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Laguna Beach


Supervisor Lisa Bartlett appointed to NACo Board of Directors

On July 20, National Association of Counties (NACo) President Gary Moore appointed Orange County, California Supervisor Lisa Bartlett as an at-large member of the NACo Board of Directors. 

“I am truly blessed and deeply honored to have been appointed by President Moore to serve on the NACo Board,” said Bartlett. “This is a critical time for the health and economic well-being of Orange County, and having a voice at the table, at both the State and National level, is vital to our future health and prosperity,” she said. “I look forward to representing Orange County and am grateful for the opportunity,” said Bartlett. 

Supervisor Lisa Bartlett appointed

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Supervisor Lisa Bartlett

Supervisor Bartlett has been an active member of the NACo since 2016 and currently serves as a member of the Large Urban Caucus (LUCC) Steering Committee. The one-year appointment will position her to help steer the overall direction of the association in concert with its Executive Committee. 

“NACo and counties across the country will be well-served by Supervisor Bartlett’s experience and dedication to public service,” said NACo President Gary Moore, judge-executive of Boone County, Ky. “She brings bold leadership to the Board of Directors as counties face unprecedented challenges and opportunities.” 

NACo’s Annual Business Meeting was held virtually on July 20 due to the coronavirus pandemic. The meeting included the election of NACo officers and other association business. Over 1,000 county leaders and partners from across the country participated.


City of Laguna Beach appoints Artist-in-Residence Pamela Madsen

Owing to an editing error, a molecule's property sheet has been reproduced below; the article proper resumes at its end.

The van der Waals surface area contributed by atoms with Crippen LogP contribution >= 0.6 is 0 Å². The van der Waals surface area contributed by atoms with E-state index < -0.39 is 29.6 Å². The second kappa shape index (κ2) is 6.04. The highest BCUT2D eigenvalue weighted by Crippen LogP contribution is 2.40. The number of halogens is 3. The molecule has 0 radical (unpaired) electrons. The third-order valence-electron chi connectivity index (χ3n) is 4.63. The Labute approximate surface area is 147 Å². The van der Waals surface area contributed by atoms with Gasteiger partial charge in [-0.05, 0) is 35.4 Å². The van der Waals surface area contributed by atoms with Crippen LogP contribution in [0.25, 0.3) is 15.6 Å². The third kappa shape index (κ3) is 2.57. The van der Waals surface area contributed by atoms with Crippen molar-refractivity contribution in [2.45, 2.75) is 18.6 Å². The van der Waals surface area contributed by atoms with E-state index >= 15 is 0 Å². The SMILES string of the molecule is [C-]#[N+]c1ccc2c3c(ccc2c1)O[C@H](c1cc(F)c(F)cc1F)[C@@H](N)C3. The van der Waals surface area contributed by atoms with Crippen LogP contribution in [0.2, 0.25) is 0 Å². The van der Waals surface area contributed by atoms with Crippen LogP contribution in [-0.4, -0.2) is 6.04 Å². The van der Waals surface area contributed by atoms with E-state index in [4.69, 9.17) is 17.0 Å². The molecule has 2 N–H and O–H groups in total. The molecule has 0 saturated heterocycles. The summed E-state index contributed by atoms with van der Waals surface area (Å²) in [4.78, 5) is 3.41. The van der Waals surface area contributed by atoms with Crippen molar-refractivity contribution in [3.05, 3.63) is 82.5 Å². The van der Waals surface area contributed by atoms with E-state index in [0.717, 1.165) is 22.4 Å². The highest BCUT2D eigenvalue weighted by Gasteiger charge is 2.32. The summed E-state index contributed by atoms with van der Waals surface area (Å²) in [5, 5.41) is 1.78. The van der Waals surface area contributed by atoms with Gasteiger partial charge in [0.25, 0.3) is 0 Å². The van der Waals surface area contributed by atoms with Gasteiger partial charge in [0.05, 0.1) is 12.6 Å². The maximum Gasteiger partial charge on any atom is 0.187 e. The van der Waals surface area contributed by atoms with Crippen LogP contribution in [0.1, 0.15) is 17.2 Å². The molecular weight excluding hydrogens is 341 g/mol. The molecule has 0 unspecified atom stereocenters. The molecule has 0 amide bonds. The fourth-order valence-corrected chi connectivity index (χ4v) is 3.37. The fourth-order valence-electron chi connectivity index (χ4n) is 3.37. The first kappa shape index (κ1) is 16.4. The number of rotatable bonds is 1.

The City of Laguna Beach Arts Commission has appointed composer, performer, theorist, university professor, and curator of new music Pamela Madsen as its new Artist-in-Residence. 

Pamela has been a resident of Laguna Beach for more than 20 years and holds a PhD in Music Composition from the University of California, San Diego. The Artist-in-Residence program replaces the Literary Laureate program. The program focuses on promoting and presenting performing arts for Laguna Beach’s vibrant creative scene and activating public spaces within the city. 

City of Madsen

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Pamela Madsen is the City of Laguna Beach’s new Artist-in-Residence 

Over the course of the one-year appointment, Pamela will conduct four performance events at local sites including the Main Beach Cobblestones, Heisler Park, and the Village Entrance.

Pamela said, “I am honored and thrilled to be the Artist-in-Residence for the City of Laguna Beach. As a composer, performer, and curator I welcome this opportunity to create and premiere my new work, Laguna Beach Suite - From the Canyons to the Sea, [which] celebrates the community and connects it to the world. I seek to bring the historic legacy of Laguna to life through research, creation, composition, and performance of new works and I look forward to celebrating the inspirations that Laguna Beach has given me.”

Arts Commissioner Suzi Chauvel said, “We are so fortunate to have Pamela Madsen as our Artist-in-Residence for Laguna Beach. Her exciting and innovative art performances and processes are perfect for this particular time in history.”

Arts Commission Vice-Chair Pat Kollenda added, “We can’t wait for her fabulous Laguna Beach Suite.”

The Artist-in-Residence program is funded by the lodging establishments and the City of Laguna Beach.

For more information, contact Mike McGregor, Arts Program Coordinator, at (949) 497-0722 or This email address is being protected from spambots. You need JavaScript enabled to view it..


City Council updated on strategies for economic recovery and business development

By BARBARA DIAMOND

The City Council on July 14 received a report on the implementation of programs designed to help the city and business community recover from the financial devastation of COVID-19.

About one-third of the programs have been completed, according to the update presented by Assistant City Manager Shohreh Dupuis, Senior Administrative Analyst Jeremy Frimond, and Cultural Arts Manager Sian Poeschl.

“On May 12, the Economic Recovery and Business Development Working Group received City Council direction on implementing a range of strategies to support local businesses affected by the COVID-19 pandemic,” said Dupuis.

The working group, composed of Councilwoman Sue Kempf, and participants from the Sawdust Festival, the Festival of Arts, the Chamber of Commerce, and Visit Laguna Beach, developed the strategies highlighted Tuesday.

Six projects have been completed, according to Dupuis, et al. Eight more projects are in progress and one is scheduled.

City Council Promenade

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Photo by Mary Hurlbut